Fontaines D.C. – O2 Academy Leeds – 23/10/21 Live Review

Photo by Aimee Ferrier

Tightly packed into Leeds’ O2 Academy was a sold out crowd excited to see the biggest Irish band to have emerged over recent years, Fontaines D.C. After releasing their second album A Hero’s Death last year, this tour has given them a chance to perform it with the normality of touring pre-pandemic.

Confidently striding on stage, the band tossed roses into the eager crowd, before energetic drumbeats sounded in, and the band performed their second album’s titular track. I had not seen the band since January 2020, before we had any idea that gigs would be off the cards for a long while. Straight away, I could sense that a maturity and confidence had grown in the band since then, with lead singer Grian Chatten interacting with the crowd by waving at audience members on the balcony, and even tossing a piece of his tambourine into the front of the crowd.

The five piece alternated between playing tracks from A Hero’s Death and debut album Dogrel, however they orientated the set towards the latter, playing all but two of its eleven tracks. This might be due to the mellow slant of their sophomore album, leaving many of the tracks unsuitable for a high octane gig when played alongside the energetic tracks of Dogrel.

My personal highlight was “Too Real”, the anticipatory build up exploding into whirring guitars and an enthusiastic crowd to match. This segued straight into “Big”, another fan favourite – short but incredibly sweet. The anthemic choruses of most of their tracks allowed the audience to fully involve themselves in the splendour that Fontaines D.C. created.

The band were perfectly able to blend the more brooding, dulcet tones of certain tracks with their raucous, more explosive songs. “The Lotts” bridged the gap between the darker sounding “I Don’t Belong” and the rowdier “Living In America”. They proved themselves masters of curating the perfect setlist – the time seemed to fly by as the band never provided a dull moment.

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Photo by Aimee Ferrier

As “Boys In The Better Land” played with intensity and excitement evident in the band and crowd alike, I knew the gig was drawing to a close -however the absence of some of their biggest singles indicated an encore was still to come. The boys walked off stage, only to come back a few moments later for “Roy’s Tune”, the perfect moment to catch a breath before jumping into “Liberty Belle”, which had every member of the crowd holding out their arms and chanting the words along with Chatten.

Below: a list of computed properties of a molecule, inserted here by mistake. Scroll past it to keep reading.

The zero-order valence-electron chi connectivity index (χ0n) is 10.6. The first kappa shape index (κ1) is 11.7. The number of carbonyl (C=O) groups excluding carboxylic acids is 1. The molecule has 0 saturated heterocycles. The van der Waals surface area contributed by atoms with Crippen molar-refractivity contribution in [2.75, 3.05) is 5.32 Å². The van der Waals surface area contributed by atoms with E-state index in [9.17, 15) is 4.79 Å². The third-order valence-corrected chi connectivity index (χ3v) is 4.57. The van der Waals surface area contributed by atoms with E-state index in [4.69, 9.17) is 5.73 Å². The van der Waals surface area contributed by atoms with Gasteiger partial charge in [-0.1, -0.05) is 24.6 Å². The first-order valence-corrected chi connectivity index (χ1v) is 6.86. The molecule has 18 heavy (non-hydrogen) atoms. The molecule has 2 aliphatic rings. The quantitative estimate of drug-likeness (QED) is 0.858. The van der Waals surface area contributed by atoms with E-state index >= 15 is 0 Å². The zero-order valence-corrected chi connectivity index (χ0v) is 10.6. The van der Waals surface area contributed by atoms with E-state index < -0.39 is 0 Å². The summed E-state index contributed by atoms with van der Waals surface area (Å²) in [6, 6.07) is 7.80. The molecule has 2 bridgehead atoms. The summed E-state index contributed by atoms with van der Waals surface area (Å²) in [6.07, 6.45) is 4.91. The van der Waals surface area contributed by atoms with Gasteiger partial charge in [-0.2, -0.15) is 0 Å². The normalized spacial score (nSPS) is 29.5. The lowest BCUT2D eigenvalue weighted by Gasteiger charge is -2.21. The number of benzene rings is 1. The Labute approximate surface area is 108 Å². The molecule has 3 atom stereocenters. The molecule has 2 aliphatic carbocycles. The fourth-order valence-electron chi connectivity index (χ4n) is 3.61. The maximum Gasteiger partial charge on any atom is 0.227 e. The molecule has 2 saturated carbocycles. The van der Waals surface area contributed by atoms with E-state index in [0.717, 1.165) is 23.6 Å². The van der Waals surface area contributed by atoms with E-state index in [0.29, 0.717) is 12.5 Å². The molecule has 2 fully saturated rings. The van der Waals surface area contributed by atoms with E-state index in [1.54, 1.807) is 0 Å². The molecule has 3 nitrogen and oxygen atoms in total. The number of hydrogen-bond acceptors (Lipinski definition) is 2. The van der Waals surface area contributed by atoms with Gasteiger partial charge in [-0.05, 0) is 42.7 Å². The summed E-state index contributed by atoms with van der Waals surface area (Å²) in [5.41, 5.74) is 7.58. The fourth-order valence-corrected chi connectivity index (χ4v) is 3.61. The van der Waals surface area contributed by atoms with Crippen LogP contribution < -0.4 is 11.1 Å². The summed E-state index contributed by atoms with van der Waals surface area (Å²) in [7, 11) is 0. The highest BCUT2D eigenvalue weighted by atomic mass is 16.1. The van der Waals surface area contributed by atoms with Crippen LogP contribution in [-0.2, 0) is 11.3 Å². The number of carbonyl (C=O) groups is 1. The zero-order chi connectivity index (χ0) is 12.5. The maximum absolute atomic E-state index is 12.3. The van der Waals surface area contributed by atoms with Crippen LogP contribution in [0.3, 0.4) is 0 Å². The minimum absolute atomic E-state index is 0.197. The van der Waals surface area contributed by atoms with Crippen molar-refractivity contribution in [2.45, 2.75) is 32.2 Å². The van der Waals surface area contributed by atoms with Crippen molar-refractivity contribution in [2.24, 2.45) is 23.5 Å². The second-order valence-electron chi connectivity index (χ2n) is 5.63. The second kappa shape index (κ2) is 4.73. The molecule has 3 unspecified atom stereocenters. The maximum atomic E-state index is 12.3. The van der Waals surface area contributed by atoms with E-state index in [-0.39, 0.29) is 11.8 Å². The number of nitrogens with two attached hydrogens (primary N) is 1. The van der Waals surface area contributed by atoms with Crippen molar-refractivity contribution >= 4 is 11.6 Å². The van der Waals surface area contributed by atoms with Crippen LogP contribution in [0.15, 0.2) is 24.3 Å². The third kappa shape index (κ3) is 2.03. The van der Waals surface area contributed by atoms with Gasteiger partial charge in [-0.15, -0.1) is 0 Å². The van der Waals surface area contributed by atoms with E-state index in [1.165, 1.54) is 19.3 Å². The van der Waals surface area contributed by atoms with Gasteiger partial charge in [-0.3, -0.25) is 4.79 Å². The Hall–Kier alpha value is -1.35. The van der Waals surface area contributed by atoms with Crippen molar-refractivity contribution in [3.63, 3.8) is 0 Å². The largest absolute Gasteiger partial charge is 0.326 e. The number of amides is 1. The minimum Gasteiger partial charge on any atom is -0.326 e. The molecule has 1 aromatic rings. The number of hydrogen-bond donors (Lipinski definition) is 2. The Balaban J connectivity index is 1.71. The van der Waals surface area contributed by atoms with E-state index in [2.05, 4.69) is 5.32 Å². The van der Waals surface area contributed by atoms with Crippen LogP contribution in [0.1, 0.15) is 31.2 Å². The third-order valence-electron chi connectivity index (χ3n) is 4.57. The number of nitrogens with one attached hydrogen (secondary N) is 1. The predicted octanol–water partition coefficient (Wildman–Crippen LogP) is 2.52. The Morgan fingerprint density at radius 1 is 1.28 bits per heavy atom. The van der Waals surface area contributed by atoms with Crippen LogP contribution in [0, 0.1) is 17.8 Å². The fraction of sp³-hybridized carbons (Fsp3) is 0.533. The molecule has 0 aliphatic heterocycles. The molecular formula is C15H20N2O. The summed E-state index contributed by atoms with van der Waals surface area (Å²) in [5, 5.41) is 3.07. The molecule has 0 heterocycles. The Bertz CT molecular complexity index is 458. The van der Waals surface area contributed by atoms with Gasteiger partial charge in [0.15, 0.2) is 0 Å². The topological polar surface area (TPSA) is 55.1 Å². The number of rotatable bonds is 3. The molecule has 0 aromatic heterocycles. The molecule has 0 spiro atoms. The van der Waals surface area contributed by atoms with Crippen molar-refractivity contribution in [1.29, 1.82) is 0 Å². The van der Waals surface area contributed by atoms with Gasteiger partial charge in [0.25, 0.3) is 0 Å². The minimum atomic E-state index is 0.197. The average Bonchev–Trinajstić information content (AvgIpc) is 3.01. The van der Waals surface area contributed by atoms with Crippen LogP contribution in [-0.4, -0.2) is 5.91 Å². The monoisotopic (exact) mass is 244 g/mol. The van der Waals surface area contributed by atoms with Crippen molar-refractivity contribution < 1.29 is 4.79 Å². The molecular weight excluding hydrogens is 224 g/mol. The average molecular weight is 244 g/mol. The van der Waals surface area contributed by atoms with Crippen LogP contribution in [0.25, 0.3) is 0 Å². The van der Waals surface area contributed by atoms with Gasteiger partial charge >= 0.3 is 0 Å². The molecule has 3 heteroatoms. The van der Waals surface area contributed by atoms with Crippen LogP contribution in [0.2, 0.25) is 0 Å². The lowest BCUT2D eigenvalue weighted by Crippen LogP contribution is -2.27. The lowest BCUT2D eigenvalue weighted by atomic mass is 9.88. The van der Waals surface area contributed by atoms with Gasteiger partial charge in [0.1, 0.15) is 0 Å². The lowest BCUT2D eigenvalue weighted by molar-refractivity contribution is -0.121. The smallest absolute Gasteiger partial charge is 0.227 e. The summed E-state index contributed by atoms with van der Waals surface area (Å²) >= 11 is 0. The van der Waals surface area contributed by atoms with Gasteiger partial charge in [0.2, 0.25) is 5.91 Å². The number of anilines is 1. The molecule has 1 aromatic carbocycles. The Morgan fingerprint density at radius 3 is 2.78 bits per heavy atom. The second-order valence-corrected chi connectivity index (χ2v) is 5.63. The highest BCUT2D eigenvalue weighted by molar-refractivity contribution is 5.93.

Fontaines D.C. were able to sell out a venue with a 2,300 capacity and showed no struggle in projecting their musicality to every member of the crowd. With the strength of their musical outputs and speed in which they are able to do so, in no time at all I suspect they’ll be headlining bigger venues very soon.

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Black Country, New Road – Live At Queen Elizabeth Hall 6/3/21 Review

Rating: 5 out of 5.
Photo by Mark Allen

For a band revered for their live prowess, gathering acclaim for their explosive and vibrant shows, it’s always a shame that they aren’t currently able to demonstrate this to an in house audience. One of their regular hold-stead’s is The Windmill in Brixton where the band have on many occasions crossed paths with fellow contemporary post-punk/experimental rock outfit Black Midi, forming the supergroup Black Midi, New Road. But on this occasion the band are at a venue as grand as the heights their music reaches.